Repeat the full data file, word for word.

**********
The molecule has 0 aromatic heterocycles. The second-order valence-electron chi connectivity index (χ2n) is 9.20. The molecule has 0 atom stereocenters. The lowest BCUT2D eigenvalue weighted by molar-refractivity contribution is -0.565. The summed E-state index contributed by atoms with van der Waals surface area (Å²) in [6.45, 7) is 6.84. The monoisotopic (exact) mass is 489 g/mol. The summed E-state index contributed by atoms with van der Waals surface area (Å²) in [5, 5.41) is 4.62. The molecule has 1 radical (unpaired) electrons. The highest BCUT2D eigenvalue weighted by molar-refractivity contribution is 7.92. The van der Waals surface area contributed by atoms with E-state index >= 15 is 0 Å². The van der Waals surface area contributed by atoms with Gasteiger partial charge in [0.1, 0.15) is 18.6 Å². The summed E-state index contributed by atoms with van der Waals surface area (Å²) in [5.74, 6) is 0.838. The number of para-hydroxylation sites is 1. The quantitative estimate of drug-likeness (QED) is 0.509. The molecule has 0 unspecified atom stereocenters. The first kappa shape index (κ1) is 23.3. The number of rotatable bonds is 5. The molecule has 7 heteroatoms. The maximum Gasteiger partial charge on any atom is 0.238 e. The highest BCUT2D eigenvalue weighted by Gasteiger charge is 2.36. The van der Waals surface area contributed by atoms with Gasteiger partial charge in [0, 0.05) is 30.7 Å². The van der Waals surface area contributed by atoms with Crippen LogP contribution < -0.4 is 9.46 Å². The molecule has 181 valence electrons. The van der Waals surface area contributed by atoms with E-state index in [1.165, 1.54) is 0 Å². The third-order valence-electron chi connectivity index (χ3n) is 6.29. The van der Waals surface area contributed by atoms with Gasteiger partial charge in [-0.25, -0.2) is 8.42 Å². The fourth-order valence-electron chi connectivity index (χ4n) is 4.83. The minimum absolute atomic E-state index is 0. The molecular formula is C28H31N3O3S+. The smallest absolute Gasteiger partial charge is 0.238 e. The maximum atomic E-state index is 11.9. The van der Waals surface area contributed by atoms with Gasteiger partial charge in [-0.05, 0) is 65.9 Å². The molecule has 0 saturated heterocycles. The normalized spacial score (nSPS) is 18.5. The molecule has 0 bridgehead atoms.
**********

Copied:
The molecule has 0 aromatic heterocycles. The second-order valence-electron chi connectivity index (χ2n) is 9.20. The molecule has 0 atom stereocenters. The lowest BCUT2D eigenvalue weighted by molar-refractivity contribution is -0.565. The summed E-state index contributed by atoms with van der Waals surface area (Å²) in [6.45, 7) is 6.84. The monoisotopic (exact) mass is 489 g/mol. The summed E-state index contributed by atoms with van der Waals surface area (Å²) in [5, 5.41) is 4.62. The molecule has 1 radical (unpaired) electrons. The highest BCUT2D eigenvalue weighted by molar-refractivity contribution is 7.92. The van der Waals surface area contributed by atoms with E-state index >= 15 is 0 Å². The van der Waals surface area contributed by atoms with Gasteiger partial charge in [0.1, 0.15) is 18.6 Å². The summed E-state index contributed by atoms with van der Waals surface area (Å²) in [5.74, 6) is 0.838. The number of para-hydroxylation sites is 1. The quantitative estimate of drug-likeness (QED) is 0.509. The molecule has 0 unspecified atom stereocenters. The first kappa shape index (κ1) is 23.3. The number of rotatable bonds is 5. The molecule has 7 heteroatoms. The maximum Gasteiger partial charge on any atom is 0.238 e. The highest BCUT2D eigenvalue weighted by Gasteiger charge is 2.36. The van der Waals surface area contributed by atoms with Gasteiger partial charge in [0, 0.05) is 30.7 Å². The van der Waals surface area contributed by atoms with Crippen LogP contribution < -0.4 is 9.46 Å². The molecule has 181 valence electrons. The van der Waals surface area contributed by atoms with E-state index in [1.165, 1.54) is 0 Å². The third-order valence-electron chi connectivity index (χ3n) is 6.29. The van der Waals surface area contributed by atoms with Gasteiger partial charge in [-0.25, -0.2) is 8.42 Å². The fourth-order valence-electron chi connectivity index (χ4n) is 4.83. The minimum absolute atomic E-state index is 0. The molecular formula is C28H31N3O3S+. The smallest absolute Gasteiger partial charge is 0.238 e. The maximum atomic E-state index is 11.9. The van der Waals surface area contributed by atoms with Gasteiger partial charge in [-0.05, 0) is 65.9 Å². The molecule has 0 saturated heterocycles. The normalized spacial score (nSPS) is 18.5. The molecule has 0 bridgehead atoms.